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Although I absolutely give mad props for the composition and craftsmanship of the sculpt, it's never quite done it for me. Objectively, I agree it is a phenomenal piece, and appreciate the artistic risk involved in sculpting it.

 

The paint on this one does hit me in the feels. It matches the sculpt in terms of sheer audacity, and succeeds wildly.

 

And that's really what I take from this piece as a whole. Take risks, or die mired. Let your reach exceed your grasp...the attempt is often more important than the result, and it isn't without a history of that kind of artistic risk that Adrift could achieve this work.

 

It's why I can't stop watching these forums even when I haven't had much chance to paint in nearly a year. Adrift, Cash, Corporea...Andy, Jabberwocky...several who most of this board haven't known: Jester, Flynn...and all the painters and sculptors that post here, no matter the skill.

 

I hope everyone here realizes the risk inherent in simply posting to Showoff: welcome to the path to making art like this piece.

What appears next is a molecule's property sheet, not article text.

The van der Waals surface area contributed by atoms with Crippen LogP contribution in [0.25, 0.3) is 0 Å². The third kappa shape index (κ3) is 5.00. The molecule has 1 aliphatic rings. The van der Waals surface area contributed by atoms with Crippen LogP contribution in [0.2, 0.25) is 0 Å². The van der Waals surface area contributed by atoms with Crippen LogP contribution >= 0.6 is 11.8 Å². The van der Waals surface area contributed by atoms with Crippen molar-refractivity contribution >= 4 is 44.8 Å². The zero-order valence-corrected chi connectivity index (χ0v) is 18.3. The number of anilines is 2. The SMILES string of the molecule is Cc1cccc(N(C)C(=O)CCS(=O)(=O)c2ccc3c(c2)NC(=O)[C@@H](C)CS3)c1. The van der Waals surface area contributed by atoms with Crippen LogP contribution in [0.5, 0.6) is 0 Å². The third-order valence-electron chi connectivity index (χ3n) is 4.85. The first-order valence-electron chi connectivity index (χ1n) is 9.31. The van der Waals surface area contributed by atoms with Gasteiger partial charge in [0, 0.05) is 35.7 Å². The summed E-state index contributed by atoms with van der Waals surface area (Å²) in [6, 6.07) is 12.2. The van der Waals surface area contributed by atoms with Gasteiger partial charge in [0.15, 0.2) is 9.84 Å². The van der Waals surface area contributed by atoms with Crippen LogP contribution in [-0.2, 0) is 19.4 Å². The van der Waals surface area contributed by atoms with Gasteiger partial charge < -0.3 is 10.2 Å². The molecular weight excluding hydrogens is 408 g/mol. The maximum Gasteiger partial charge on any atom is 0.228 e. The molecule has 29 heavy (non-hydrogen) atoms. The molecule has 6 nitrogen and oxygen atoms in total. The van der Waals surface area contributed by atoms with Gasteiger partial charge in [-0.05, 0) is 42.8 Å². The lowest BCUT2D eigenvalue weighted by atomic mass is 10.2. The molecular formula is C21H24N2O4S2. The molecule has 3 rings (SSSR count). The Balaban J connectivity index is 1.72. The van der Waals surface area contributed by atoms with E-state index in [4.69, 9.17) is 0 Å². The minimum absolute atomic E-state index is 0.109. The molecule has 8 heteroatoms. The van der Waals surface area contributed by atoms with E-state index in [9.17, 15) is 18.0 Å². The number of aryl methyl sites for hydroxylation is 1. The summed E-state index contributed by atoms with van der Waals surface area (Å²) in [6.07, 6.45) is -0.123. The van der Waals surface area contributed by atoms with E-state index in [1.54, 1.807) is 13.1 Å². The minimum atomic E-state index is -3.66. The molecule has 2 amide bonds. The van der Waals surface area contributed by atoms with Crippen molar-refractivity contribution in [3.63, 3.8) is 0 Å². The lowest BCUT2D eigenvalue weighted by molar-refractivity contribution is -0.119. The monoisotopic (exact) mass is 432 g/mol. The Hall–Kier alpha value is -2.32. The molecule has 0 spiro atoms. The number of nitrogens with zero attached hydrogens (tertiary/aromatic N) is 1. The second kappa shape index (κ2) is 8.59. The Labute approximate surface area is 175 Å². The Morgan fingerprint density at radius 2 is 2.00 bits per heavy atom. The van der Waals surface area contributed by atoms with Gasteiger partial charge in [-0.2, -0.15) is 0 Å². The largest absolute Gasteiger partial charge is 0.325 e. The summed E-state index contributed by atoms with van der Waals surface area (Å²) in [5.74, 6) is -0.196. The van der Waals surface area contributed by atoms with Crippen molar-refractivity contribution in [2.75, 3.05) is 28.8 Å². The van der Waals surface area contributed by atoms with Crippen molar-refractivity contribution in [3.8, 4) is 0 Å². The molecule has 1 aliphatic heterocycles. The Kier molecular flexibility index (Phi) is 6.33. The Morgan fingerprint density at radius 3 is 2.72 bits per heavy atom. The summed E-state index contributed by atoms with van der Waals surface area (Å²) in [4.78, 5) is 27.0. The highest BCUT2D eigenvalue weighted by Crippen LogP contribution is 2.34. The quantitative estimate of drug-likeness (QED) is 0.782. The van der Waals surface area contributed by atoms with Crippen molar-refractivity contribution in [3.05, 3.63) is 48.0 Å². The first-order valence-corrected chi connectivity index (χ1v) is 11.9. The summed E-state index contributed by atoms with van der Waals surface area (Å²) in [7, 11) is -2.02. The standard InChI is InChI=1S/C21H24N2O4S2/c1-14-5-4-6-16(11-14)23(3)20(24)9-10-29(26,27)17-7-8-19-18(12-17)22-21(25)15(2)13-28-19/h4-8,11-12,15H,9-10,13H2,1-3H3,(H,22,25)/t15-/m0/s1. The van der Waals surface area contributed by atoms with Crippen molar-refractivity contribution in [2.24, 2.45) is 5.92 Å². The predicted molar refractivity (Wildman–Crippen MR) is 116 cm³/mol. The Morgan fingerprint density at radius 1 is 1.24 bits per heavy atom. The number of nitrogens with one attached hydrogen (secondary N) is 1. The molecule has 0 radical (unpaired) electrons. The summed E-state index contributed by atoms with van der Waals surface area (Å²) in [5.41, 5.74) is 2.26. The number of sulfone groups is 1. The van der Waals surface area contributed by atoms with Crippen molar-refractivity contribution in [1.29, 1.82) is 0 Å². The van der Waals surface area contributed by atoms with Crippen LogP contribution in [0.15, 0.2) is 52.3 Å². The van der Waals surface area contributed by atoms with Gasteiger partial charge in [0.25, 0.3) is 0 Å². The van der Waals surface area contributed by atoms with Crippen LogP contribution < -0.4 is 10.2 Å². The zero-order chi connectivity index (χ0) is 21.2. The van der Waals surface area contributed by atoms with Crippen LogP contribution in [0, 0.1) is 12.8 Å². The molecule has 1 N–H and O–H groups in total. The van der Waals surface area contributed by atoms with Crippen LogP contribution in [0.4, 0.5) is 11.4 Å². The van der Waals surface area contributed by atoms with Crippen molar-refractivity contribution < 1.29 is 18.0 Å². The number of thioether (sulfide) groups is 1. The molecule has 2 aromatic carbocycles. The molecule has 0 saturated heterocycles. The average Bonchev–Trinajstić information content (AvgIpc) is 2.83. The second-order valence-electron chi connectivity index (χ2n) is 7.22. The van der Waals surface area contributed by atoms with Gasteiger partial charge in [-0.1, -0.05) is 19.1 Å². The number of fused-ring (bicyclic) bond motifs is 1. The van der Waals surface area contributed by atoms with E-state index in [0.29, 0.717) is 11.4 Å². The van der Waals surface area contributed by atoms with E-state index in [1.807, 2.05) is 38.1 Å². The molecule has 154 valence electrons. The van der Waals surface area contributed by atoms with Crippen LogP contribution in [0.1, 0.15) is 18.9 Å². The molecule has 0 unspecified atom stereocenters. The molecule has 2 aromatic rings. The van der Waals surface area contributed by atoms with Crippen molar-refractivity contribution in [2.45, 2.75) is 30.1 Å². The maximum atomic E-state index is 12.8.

...and I'm being maudlin and rambly, so I'll stop there.

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That paint job makes me shiver all over. The OSL is pretty dang amazing, and those smooth blends along the robes are something I aspire to (on the minis I that want to be more "realistic" than my normal "cartoony" style minis).

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I'll echo that this is a masterful sculpt that Kevin was able to produce. I can hardly detect the limitations of the mold making process. It still has that 2D flatness of a metal mini produced in a rubber mold though. My gut felling about this mini is that the elements should corkscrew swirl around instead of the s curve. But that is just me.

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The Monday Miniature: 77143 Townsfolk: Undertaker

 

IG_3118_1.jpgIG_3118_2.jpg

 

Painted by Cash Wiley
Sculpted by Bobby Jackson

 

First, I apologize for missing last Monday.  My boss retired and everything went pretty crazy in the wake of it last week.

 

Today we have an excellent monochrome rendition of the undertaker.  I love the stark black and white highlighting with the only color beint the orange from the glow of the lantern. This is OSL done very very well.